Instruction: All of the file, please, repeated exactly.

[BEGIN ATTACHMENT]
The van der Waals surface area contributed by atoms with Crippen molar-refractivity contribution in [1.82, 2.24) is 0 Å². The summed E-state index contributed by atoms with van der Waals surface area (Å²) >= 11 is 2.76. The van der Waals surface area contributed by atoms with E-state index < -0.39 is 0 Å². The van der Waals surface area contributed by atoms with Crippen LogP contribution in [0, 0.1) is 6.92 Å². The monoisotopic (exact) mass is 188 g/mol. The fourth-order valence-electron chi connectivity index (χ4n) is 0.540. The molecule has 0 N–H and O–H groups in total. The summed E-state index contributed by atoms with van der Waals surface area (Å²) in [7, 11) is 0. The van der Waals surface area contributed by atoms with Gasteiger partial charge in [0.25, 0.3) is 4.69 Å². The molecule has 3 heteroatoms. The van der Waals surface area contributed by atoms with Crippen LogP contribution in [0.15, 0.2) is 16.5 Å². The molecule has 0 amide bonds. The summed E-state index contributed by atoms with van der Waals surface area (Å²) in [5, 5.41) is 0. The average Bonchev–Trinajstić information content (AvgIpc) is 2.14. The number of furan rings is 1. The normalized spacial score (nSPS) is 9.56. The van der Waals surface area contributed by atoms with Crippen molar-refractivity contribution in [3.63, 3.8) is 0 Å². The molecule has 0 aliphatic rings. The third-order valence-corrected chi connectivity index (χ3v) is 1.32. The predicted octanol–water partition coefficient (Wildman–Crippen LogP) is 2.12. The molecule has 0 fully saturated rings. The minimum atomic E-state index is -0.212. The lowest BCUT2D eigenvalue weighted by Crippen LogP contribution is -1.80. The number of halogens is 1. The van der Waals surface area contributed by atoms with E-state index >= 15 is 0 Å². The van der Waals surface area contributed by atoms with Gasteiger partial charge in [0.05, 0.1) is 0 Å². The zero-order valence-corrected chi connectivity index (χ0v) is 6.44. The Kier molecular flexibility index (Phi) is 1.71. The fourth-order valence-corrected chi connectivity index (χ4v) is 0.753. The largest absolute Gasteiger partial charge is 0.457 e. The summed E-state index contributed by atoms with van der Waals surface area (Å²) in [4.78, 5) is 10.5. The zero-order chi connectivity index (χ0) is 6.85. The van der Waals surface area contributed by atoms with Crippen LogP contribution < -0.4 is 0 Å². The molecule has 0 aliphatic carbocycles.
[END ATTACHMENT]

The van der Waals surface area contributed by atoms with Crippen molar-refractivity contribution in [1.82, 2.24) is 0 Å². The summed E-state index contributed by atoms with van der Waals surface area (Å²) >= 11 is 2.76. The van der Waals surface area contributed by atoms with E-state index < -0.39 is 0 Å². The van der Waals surface area contributed by atoms with Crippen LogP contribution in [0, 0.1) is 6.92 Å². The monoisotopic (exact) mass is 188 g/mol. The fourth-order valence-electron chi connectivity index (χ4n) is 0.540. The molecule has 0 N–H and O–H groups in total. The summed E-state index contributed by atoms with van der Waals surface area (Å²) in [7, 11) is 0. The van der Waals surface area contributed by atoms with Gasteiger partial charge in [0.25, 0.3) is 4.69 Å². The molecule has 3 heteroatoms. The van der Waals surface area contributed by atoms with Crippen LogP contribution in [0.15, 0.2) is 16.5 Å². The molecule has 0 amide bonds. The summed E-state index contributed by atoms with van der Waals surface area (Å²) in [5, 5.41) is 0. The average Bonchev–Trinajstić information content (AvgIpc) is 2.14. The number of furan rings is 1. The normalized spacial score (nSPS) is 9.56. The van der Waals surface area contributed by atoms with Crippen molar-refractivity contribution in [3.63, 3.8) is 0 Å². The molecule has 0 aliphatic rings. The third-order valence-corrected chi connectivity index (χ3v) is 1.32. The predicted octanol–water partition coefficient (Wildman–Crippen LogP) is 2.12. The molecule has 0 fully saturated rings. The minimum atomic E-state index is -0.212. The lowest BCUT2D eigenvalue weighted by Crippen LogP contribution is -1.80. The number of halogens is 1. The van der Waals surface area contributed by atoms with E-state index >= 15 is 0 Å². The van der Waals surface area contributed by atoms with Gasteiger partial charge in [0.05, 0.1) is 0 Å². The zero-order valence-corrected chi connectivity index (χ0v) is 6.44. The Kier molecular flexibility index (Phi) is 1.71. The fourth-order valence-corrected chi connectivity index (χ4v) is 0.753. The largest absolute Gasteiger partial charge is 0.457 e. The summed E-state index contributed by atoms with van der Waals surface area (Å²) in [4.78, 5) is 10.5. The zero-order chi connectivity index (χ0) is 6.85. The van der Waals surface area contributed by atoms with Crippen LogP contribution < -0.4 is 0 Å². The molecule has 0 aliphatic carbocycles.